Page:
Lynching Unacceptable : SC

The Supreme Court called the latest instance of lynching over rumours of child-lifting “unacceptable” and said it would frame guidelines to prevent such incidents and force governments that fail to stop them to pay compensation.

The guidelines could come out in two weeks, Chief Justice of India Dipak Misra said, while dealing with a petition on cow vigilantism. The three-judge bench’s attention had been drawn to the latest instance in which a mob had gone after alleged child lifters and it said lynching was not acceptable in a civilised society.

“… people can’t take the law into their own hands. These kind of incidents cannot occur. They are unacceptable…by any norm,” said Misra, sitting alongside justices AM Khanwilkar and DY Chandrachud. The CJI declared at another point that no motive can “justify such mob violence”. “It is the duty of the court to prevent such incidents and the obligation of the states to prevent it,” the CJI remarked.

He was hearing a petition filed by activist Tehseen Poonawala against cow vigilantism. The petition was argued by senior advocates Indira Jaising and Colin Gonsalves. The bench indicated it would not restrict its intervention to cow vigilantism and would cover all mob violence.

The bench insisted that state governments, charged with the constitutional duty of maintaining law and order, must be held responsible for failing to check the occurrence of such incidents.

The court hinted its norms could include payment of compensation for victims of all mob violence. “For controlling law and order, each state will be held responsible,” the CJI said.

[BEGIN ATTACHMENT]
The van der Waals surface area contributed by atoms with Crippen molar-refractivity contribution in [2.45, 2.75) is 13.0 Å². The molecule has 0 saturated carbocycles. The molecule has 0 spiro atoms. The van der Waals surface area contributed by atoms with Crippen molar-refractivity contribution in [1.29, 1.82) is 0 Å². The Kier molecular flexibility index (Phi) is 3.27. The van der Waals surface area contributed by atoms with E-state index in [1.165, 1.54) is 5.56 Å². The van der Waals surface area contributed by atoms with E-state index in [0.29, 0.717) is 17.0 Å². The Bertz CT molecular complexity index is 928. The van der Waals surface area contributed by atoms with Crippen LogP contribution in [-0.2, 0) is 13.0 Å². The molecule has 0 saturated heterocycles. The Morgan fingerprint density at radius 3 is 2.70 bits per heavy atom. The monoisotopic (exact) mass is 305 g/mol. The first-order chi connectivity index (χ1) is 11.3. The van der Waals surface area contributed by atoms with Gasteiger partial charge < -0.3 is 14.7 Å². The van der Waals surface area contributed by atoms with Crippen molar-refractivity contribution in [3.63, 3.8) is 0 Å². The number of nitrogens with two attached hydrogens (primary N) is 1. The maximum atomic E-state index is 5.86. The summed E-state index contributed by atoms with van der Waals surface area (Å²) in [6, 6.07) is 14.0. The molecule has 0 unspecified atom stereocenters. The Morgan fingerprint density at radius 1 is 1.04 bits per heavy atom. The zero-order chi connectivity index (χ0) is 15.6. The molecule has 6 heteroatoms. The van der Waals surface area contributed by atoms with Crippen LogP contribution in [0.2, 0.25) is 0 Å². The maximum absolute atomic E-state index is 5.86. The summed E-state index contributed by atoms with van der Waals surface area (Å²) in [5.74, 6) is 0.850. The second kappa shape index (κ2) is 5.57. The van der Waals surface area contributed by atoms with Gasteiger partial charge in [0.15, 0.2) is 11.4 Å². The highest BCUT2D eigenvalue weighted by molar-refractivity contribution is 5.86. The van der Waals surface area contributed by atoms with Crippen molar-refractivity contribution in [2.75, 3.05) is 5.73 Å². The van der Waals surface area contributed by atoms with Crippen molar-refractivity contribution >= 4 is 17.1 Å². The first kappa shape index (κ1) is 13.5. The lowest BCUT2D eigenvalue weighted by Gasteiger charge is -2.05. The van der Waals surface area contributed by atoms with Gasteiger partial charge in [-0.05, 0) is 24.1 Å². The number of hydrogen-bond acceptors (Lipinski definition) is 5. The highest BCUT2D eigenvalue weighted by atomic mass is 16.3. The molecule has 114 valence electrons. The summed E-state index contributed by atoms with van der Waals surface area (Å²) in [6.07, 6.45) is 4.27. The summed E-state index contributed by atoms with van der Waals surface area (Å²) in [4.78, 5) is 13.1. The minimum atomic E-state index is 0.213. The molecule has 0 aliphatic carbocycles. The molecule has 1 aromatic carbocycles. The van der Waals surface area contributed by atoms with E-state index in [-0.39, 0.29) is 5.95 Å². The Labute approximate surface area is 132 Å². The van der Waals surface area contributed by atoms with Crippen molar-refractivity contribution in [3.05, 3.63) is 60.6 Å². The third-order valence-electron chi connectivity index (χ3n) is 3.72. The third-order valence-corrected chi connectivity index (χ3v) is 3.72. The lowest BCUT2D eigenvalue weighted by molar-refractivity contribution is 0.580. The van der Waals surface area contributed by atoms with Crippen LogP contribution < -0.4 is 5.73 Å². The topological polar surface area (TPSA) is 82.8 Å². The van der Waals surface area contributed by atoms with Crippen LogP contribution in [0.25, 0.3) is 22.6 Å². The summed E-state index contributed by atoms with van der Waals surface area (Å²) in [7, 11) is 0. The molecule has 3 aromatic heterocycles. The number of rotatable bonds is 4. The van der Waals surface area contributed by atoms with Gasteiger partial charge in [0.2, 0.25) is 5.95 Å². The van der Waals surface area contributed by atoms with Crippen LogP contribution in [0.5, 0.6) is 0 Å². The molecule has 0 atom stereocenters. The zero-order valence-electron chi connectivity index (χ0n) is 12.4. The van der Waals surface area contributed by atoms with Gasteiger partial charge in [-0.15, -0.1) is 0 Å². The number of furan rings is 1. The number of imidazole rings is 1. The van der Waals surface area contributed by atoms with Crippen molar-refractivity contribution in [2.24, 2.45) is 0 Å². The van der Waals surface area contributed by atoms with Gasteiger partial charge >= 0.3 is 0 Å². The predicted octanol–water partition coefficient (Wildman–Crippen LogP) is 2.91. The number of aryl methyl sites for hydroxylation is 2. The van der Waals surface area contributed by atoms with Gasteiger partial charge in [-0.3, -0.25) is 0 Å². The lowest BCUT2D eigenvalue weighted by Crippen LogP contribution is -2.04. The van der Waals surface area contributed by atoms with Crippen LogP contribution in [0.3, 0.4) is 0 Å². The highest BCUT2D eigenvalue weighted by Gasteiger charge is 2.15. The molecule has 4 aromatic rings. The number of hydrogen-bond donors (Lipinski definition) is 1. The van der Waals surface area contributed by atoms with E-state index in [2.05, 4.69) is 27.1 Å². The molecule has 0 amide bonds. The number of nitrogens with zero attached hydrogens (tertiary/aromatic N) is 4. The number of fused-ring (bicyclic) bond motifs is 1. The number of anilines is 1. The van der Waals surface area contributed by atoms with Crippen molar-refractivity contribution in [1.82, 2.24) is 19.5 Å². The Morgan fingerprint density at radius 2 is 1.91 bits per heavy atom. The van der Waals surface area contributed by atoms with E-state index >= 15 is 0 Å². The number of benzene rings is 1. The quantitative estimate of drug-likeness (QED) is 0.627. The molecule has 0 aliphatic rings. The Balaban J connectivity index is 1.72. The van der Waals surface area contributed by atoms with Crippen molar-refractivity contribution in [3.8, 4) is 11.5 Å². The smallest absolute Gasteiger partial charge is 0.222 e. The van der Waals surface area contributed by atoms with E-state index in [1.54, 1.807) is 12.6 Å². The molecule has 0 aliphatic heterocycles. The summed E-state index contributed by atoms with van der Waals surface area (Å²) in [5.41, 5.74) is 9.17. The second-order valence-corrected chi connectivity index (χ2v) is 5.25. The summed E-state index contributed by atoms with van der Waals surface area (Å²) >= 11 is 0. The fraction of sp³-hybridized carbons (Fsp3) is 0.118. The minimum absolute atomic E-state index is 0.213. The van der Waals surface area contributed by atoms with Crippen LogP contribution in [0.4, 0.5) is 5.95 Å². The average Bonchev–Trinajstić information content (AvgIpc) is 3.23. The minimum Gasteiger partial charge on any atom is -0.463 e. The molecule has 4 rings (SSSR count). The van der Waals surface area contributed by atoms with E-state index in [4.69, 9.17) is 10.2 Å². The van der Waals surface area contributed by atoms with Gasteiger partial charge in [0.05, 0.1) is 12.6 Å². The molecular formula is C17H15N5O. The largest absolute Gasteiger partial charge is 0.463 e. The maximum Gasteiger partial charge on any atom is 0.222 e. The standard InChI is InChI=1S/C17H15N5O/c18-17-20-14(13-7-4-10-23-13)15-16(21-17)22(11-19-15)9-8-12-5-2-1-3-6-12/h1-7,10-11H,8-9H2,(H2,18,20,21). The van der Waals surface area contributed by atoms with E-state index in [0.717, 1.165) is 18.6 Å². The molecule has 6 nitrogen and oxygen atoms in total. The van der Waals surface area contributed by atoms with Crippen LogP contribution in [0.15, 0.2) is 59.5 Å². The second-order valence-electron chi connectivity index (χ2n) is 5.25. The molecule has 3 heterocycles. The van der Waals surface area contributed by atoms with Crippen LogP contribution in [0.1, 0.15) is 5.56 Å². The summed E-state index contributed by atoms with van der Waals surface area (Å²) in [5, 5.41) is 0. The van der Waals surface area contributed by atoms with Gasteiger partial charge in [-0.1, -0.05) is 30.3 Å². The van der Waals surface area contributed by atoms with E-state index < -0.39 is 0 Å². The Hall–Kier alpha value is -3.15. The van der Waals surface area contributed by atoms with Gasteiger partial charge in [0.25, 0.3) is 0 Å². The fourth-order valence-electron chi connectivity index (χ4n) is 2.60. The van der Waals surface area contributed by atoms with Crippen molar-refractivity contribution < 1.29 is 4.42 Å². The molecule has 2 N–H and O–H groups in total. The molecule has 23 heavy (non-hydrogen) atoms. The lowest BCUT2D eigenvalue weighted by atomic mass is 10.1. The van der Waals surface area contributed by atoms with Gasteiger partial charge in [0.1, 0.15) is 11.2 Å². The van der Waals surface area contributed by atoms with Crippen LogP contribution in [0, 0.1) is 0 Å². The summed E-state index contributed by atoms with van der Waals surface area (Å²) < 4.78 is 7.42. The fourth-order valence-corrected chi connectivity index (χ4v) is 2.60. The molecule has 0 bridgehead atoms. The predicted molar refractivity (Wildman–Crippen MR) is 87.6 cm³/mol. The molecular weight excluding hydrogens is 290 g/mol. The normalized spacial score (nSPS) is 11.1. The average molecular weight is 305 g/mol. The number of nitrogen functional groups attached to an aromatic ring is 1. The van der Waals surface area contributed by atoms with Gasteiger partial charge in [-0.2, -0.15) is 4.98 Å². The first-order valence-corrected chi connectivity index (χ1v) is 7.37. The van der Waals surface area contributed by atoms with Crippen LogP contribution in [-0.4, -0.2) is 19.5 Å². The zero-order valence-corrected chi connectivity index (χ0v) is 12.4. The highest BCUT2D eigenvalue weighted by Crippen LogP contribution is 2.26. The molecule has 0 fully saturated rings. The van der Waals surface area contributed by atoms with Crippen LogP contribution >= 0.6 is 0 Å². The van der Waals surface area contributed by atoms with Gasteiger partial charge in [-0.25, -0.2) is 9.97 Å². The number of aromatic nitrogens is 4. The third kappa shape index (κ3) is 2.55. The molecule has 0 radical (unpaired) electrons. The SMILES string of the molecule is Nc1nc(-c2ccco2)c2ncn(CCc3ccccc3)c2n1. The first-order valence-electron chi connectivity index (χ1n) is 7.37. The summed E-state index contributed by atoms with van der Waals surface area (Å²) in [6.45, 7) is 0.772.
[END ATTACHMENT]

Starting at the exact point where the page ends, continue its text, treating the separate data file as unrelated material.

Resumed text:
The CJI’s remarks came after the central government said it had done its part by issuing advisories to state governments to prevent such incidents from happening.

“We have taken cognisance of such incidents and issued advisories,” additional solicitor general PS Narasimha told the court. “If states are not implementing this, take states to task.” The CJI said that states have to be held to constitutional parameters of governance. He was open to a suggestion to incorporate guidelines laid down in the honour-killing case.

These guidelines include tasking senior police officials with identifying problem areas and taking preventive steps to ensure that these type of incidents do not recur. Jaising complained that despite a court direction earlier to appoint nodal officers in each district to prevent such crimes, more such instances had been reported from different parts of the country.

Things have gone way beyond law and order, she said. There seems to a pattern and motive to this targeted violence, she argued.

Jaising said since most of these incidents took place along highways and railway tracks, the Centre could not wash its hands of the matter. She suggested more highway patrolling in vulnerable, violence prone areas.

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